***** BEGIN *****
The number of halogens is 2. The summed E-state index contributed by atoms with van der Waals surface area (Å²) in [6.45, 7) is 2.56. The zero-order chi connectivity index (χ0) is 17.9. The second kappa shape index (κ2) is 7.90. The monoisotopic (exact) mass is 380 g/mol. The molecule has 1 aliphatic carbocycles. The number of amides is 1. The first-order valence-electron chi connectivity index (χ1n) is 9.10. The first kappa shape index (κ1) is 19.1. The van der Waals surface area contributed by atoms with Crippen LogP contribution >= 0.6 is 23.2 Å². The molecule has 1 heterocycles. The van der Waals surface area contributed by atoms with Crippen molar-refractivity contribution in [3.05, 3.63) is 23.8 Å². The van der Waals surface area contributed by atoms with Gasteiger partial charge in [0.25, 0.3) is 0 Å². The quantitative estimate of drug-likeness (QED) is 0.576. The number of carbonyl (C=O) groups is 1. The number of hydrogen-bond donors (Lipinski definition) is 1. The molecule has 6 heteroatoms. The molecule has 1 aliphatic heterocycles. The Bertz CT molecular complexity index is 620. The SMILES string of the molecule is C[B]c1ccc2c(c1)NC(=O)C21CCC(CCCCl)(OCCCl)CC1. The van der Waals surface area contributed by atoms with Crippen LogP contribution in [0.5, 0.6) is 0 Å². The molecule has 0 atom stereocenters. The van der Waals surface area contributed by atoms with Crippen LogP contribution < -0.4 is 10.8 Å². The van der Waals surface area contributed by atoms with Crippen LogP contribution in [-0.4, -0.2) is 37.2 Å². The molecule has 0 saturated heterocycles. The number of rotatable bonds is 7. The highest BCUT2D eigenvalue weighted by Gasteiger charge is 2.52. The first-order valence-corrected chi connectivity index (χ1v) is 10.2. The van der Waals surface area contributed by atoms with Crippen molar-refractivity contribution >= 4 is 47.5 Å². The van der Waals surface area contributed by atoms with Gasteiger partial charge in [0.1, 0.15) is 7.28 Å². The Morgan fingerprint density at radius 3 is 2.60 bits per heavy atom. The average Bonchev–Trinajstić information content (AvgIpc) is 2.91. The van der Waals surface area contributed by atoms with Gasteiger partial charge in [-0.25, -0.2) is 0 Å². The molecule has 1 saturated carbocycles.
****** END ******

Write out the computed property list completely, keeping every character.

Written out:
The number of halogens is 2. The summed E-state index contributed by atoms with van der Waals surface area (Å²) in [6.45, 7) is 2.56. The zero-order chi connectivity index (χ0) is 17.9. The second kappa shape index (κ2) is 7.90. The monoisotopic (exact) mass is 380 g/mol. The molecule has 1 aliphatic carbocycles. The number of amides is 1. The first-order valence-electron chi connectivity index (χ1n) is 9.10. The first kappa shape index (κ1) is 19.1. The van der Waals surface area contributed by atoms with Crippen LogP contribution >= 0.6 is 23.2 Å². The molecule has 1 heterocycles. The van der Waals surface area contributed by atoms with Crippen molar-refractivity contribution in [3.05, 3.63) is 23.8 Å². The van der Waals surface area contributed by atoms with Gasteiger partial charge in [0.25, 0.3) is 0 Å². The quantitative estimate of drug-likeness (QED) is 0.576. The number of carbonyl (C=O) groups is 1. The number of hydrogen-bond donors (Lipinski definition) is 1. The molecule has 6 heteroatoms. The molecule has 1 aliphatic heterocycles. The Bertz CT molecular complexity index is 620. The SMILES string of the molecule is C[B]c1ccc2c(c1)NC(=O)C21CCC(CCCCl)(OCCCl)CC1. The van der Waals surface area contributed by atoms with Crippen LogP contribution in [0.5, 0.6) is 0 Å². The molecule has 0 atom stereocenters. The van der Waals surface area contributed by atoms with Crippen LogP contribution < -0.4 is 10.8 Å². The van der Waals surface area contributed by atoms with Crippen LogP contribution in [-0.4, -0.2) is 37.2 Å². The molecule has 0 saturated heterocycles. The number of rotatable bonds is 7. The highest BCUT2D eigenvalue weighted by Gasteiger charge is 2.52. The first-order valence-corrected chi connectivity index (χ1v) is 10.2. The van der Waals surface area contributed by atoms with Crippen molar-refractivity contribution >= 4 is 47.5 Å². The van der Waals surface area contributed by atoms with Gasteiger partial charge in [0.1, 0.15) is 7.28 Å². The Morgan fingerprint density at radius 3 is 2.60 bits per heavy atom. The average Bonchev–Trinajstić information content (AvgIpc) is 2.91. The van der Waals surface area contributed by atoms with Gasteiger partial charge in [-0.25, -0.2) is 0 Å². The molecule has 1 saturated carbocycles.